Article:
This podcast focuses on the presentation of premiums and claims in the statement of comprehensive income (the "earned premium approach"), participating contracts, transitional requirements, and the time value of money in the premium allocation approach.

To listen to the podcast, please click here (mp3, 14.3 MB; link to the IASB's Web site).

Trustees publish IFRS Foundation Staff Analysis of SEC Final Staff Report on IFRS

Oct 23, 2012

The Trustees of the IFRS Foundation today published a staff analysis of the SEC Final Staff Report on IFRSs. Shortly after the SEC Staff Report was published, the Trustees asked the IFRS Foundation staff to conduct an analysis of the SEC Staff Report for the benefit of both the IASB and the international community.

The staff analysis summarizes the IFRS Foundation staff’s assessment of the observations included in the SEC final staff report Work Plan for the Consideration of Incorporating IFRSs into the Financial Reporting System for U.S. Issuers, published on July 13, 2012.

The Trustees had asked especially that:

  • To maximize the benefit of the analysis to both the IASB and the international community, the IFRS Foundation staff should evaluate the U.S. research within an international context.
  • The staff should draw upon other credible sources of information, which should include academic research as well as relevant documentation and experience from other jurisdictions that have already completed their own transitions to IFRSs.
  • The staff should identify opportunities to further enhance the activities of the IFRS Foundation and the IASB on the basis of the findings of both the SEC staff report and the other studies.

While acknowledging that many points in the SEC report are correct and welcoming the comments made, the IFRS Foundation staff makes additional points that supplement, or in some cases, even contradict the findings by the SEC staff. Among these points are following:

Funding: At least 69 jurisdictions provide financial support for the work of the IFRS Foundation, not "fewer than 30 jurisdictions," as maintained in the SEC report. Furthermore, the staff of the IFRS Foundation points out that the United States contribution to the operational budget of the IFRS Foundation seems to be calculated too favorably and should be corrected down. Ultimately, the lack of public funding in the United States, which is made out in the SEC report, would be something that can only be resolved by the U.S. authorities, directly or indirectly, and should not be laid at the IFRS Foundation's door.

Comprehensiveness: In response to the SEC staff's belief that industry guidance should not be removed from U.S. GAAP until the IASB has had the ability to fully evaluate such guidance and address any voids in IFRS, the staff of the IFRS Foundation points out that the IASB has always advocated financial reporting requirements that account for transactions and activities across industries, rather than developing industry-specific guidance. It is also pointed out that, in 2008, the SEC published the findings of the Pozen Report, which recommended that industry guidance should be eliminated from U.S. GAAP to reduce avoidable complexity.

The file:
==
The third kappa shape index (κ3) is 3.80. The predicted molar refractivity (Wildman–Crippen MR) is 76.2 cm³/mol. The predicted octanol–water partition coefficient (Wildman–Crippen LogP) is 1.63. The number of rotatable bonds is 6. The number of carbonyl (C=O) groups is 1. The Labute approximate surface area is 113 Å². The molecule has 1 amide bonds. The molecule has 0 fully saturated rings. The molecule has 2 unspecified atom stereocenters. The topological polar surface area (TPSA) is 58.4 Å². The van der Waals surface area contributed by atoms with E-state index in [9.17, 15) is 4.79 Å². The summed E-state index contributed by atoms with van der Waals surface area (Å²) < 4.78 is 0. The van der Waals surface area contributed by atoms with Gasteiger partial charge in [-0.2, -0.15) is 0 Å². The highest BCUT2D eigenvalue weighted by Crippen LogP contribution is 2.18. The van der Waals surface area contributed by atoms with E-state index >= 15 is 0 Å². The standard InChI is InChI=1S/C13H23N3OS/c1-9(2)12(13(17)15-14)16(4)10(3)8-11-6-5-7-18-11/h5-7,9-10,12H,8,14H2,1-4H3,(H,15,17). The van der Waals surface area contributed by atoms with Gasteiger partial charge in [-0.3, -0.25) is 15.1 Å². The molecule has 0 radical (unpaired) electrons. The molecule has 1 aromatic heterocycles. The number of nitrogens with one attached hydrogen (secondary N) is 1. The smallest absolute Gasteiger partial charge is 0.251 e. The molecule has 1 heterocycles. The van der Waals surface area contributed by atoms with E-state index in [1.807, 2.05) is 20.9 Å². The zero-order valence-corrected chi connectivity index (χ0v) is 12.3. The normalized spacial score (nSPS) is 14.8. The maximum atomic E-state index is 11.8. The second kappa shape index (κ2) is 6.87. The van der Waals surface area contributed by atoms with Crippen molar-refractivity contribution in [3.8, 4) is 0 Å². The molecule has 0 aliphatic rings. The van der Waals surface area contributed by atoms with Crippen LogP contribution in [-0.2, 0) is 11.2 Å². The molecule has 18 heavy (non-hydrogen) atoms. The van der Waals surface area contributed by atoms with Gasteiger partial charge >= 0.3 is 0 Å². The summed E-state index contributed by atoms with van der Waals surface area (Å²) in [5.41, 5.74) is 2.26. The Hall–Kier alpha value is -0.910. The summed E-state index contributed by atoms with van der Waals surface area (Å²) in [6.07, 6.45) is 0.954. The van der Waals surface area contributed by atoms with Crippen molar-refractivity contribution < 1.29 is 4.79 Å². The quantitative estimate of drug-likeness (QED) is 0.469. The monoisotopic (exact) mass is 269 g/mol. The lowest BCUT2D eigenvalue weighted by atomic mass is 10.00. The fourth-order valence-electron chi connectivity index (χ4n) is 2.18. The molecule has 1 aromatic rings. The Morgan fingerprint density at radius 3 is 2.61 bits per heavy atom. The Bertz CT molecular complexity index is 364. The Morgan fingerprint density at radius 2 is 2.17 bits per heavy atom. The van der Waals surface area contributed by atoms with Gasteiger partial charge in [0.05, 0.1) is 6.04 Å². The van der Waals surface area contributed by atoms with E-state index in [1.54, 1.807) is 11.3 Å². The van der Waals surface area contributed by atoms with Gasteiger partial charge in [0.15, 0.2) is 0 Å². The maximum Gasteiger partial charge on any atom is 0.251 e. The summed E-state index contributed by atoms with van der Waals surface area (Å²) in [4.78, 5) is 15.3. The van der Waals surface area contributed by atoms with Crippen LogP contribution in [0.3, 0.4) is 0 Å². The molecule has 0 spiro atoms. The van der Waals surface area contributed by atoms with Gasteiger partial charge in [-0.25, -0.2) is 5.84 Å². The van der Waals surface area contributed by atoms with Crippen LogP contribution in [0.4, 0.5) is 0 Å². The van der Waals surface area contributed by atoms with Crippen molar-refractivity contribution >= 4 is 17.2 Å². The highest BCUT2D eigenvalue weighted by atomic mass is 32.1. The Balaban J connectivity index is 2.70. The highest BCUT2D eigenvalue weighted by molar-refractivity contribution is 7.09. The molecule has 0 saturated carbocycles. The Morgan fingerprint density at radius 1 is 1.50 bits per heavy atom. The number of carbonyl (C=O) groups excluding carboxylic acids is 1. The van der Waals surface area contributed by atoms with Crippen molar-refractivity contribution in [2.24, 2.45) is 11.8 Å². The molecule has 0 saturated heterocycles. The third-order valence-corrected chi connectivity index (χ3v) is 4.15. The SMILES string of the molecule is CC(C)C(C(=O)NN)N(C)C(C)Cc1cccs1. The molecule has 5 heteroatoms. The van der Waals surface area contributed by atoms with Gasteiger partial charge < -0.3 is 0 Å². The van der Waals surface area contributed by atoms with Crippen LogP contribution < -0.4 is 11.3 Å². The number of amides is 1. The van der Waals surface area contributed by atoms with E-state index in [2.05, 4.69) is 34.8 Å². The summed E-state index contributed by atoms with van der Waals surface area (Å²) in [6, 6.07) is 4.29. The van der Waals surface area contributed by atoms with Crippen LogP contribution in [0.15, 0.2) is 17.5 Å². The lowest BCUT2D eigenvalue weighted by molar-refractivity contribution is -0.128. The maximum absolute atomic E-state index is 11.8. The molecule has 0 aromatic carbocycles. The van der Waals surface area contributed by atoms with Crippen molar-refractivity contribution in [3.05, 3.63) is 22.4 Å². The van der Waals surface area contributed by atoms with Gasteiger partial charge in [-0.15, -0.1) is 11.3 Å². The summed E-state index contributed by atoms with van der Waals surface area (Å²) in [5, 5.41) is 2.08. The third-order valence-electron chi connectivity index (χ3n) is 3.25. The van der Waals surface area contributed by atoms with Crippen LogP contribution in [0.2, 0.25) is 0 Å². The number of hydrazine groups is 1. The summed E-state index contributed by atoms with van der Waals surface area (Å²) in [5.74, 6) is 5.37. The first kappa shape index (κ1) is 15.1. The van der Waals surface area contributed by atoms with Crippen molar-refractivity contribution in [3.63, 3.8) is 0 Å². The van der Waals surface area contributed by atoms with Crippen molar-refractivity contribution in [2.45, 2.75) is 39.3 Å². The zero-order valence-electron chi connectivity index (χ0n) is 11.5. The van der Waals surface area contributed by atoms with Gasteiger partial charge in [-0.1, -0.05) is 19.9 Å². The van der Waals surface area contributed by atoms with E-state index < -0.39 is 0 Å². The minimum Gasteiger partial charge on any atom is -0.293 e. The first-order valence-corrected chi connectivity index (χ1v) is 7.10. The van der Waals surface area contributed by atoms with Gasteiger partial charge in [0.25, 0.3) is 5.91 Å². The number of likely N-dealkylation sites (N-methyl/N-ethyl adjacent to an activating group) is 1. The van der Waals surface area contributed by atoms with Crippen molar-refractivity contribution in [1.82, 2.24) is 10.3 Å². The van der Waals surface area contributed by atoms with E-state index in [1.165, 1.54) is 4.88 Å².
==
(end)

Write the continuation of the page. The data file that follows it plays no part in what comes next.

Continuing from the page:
National standard setters: In response to the SEC staff's recommendation that the IASB should extend and formalize its involvement with national standard setters, the staff of the IFRS Foundation points out that the IASB has begun preparatory work to establish an Accounting Standards Forum (the Forum) comprised of national standard setters and other regional bodies as envisaged in the IFRSF Trustees’ Strategy Review Report.

Issues related to adoption, endorsement, and transition: In response to various issues related to incorporating IFRSs into U.S. GAAP included in the SEC staff report, the staff of the IFRS Foundation points out that many IFRS jurisdictions have dealt with different issues while adopting IFRSs and have shown that there are that there are no insurmountable obstacles for adoption of IFRSs by individual jurisdictions and the experience of the international community of making the transition to IFRSs would provide the provide SEC with an important resource to draw upon.

Although the IFRS Foundation staff's report makes the above comments on the findings in the SEC staff's report, it also agrees with many other findings and welcomes the contribution the SEC staff has made to ensuring the continued success of the IFRS Foundations work:

In conducting this analysis, the IFRS Foundation staff have concluded that the SEC Staff Report provides a valuable contribution to the already extensive body of research and information on IFRS. It not only informs the discussion in the US on whether, and if so, how IFRS could be incorporated into the US financial reporting system, but it makes an important contribution to the IFRS Foundation’s evaluation of its own strategy, governance and activities.

Please click for the following documents on the IASB's Web site: